Spring in Oklahoma! If you’ve lived here long, or even if you haven’t, you know why Oklahoma was given the nickname “Tornado Alley.” Some years are worse than others. The above picture is a free stock photo, not my own. I am not one of the Oklahoman’s who run out to video tornadoes as they sail over. I have great respect for the giants. The funnel pictured above could cause damage, but at least it isn’t a mile wide like some have been and it appeared with enough daylight to see it, not in the dark.
This weekend has been eventful in some places. May 3, 1999 and May 20, 2013 are examples of why we were awarded the nickname. We still talk about these tornado outbreaks. May 3rd still holds the honor of the highest winds ever recorded on the face of the earth, 319 mph. That will get your attention. If you weren’t underground that night, you might not have survived in the path of that monster. It sucked the concrete foundations of homes out of the ground. Luckily we don’t have those often or the state would be deserted.
Last night we had tornados in the state. A small one in the southwest corner of the state destroyed some homes, there were no deaths. That is how we count a win, no deaths. Tomorrow is supposed to be some of the same. The meteorologists say the atmosphere is unstable. When warm air meets cold air, there is bound to be a battle. And when the land is flat and there is nothing to stop the wind, a battle ensues. Tornados love the plains and will sometimes touch down on a turnpike and follow the path of least resistance.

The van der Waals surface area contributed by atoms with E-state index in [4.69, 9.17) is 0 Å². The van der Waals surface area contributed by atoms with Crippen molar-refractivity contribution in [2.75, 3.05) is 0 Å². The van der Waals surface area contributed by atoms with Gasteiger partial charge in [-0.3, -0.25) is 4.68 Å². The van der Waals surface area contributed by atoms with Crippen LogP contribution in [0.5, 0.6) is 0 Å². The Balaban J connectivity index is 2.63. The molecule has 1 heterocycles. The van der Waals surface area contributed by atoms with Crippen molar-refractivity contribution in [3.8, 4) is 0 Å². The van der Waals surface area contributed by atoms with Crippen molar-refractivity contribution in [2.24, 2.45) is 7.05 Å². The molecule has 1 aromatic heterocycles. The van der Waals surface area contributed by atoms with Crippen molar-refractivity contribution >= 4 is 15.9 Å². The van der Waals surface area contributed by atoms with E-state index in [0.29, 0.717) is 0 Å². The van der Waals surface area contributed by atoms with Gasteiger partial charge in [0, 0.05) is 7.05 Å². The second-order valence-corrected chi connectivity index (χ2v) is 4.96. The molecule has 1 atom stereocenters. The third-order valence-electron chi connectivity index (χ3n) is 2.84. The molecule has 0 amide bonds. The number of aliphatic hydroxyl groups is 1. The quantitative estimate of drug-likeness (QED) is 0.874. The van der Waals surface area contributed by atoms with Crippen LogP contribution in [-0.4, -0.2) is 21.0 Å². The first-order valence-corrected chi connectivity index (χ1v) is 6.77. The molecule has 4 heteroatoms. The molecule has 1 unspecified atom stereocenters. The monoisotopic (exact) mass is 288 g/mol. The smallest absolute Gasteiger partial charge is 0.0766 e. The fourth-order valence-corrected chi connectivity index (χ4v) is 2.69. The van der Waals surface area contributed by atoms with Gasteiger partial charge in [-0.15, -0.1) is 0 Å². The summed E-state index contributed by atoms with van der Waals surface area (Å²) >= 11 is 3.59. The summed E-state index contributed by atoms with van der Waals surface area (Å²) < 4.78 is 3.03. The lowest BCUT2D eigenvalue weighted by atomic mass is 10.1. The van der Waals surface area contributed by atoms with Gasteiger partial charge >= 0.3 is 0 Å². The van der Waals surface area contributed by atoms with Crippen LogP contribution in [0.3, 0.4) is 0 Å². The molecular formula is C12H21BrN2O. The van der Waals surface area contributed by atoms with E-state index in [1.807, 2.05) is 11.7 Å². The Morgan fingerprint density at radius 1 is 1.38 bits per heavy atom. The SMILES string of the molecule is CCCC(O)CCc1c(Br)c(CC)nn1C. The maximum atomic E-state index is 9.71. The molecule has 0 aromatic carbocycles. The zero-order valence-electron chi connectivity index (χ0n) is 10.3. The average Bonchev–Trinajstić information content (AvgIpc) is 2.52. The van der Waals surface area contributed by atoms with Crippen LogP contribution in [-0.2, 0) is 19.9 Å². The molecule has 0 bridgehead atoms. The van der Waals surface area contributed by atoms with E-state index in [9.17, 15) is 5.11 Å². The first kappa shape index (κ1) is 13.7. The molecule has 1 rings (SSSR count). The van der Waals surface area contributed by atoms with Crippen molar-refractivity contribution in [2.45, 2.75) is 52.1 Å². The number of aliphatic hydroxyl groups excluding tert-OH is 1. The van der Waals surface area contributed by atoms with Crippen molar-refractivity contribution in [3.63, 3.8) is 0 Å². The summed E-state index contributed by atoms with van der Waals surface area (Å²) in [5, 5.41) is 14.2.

But today is beautiful! The sun is so bright it makes it hard to see. The air is clean and crisp due to the rains last night. No damage at least in this area and we are preparing for tomorrow. May is always the most active month. In Oklahoma the other thing that is a constant is wheat harvest in June. You can be sure that it will rain all through harvest and then not another drop until October when storms can start all over again.
But adversity brings people together. My son says he’s leaving the state, my sister already has. But the places they go have problems of their own – snowstorms and avalanches, blistering heat and haboob sandstorms that will peel the paint off your car – or your body if you’re caught out in them.
I think I’ll stay home where I know what to expect. I’m too old to move and start again. Bring it on, Mother Nature, we can take it.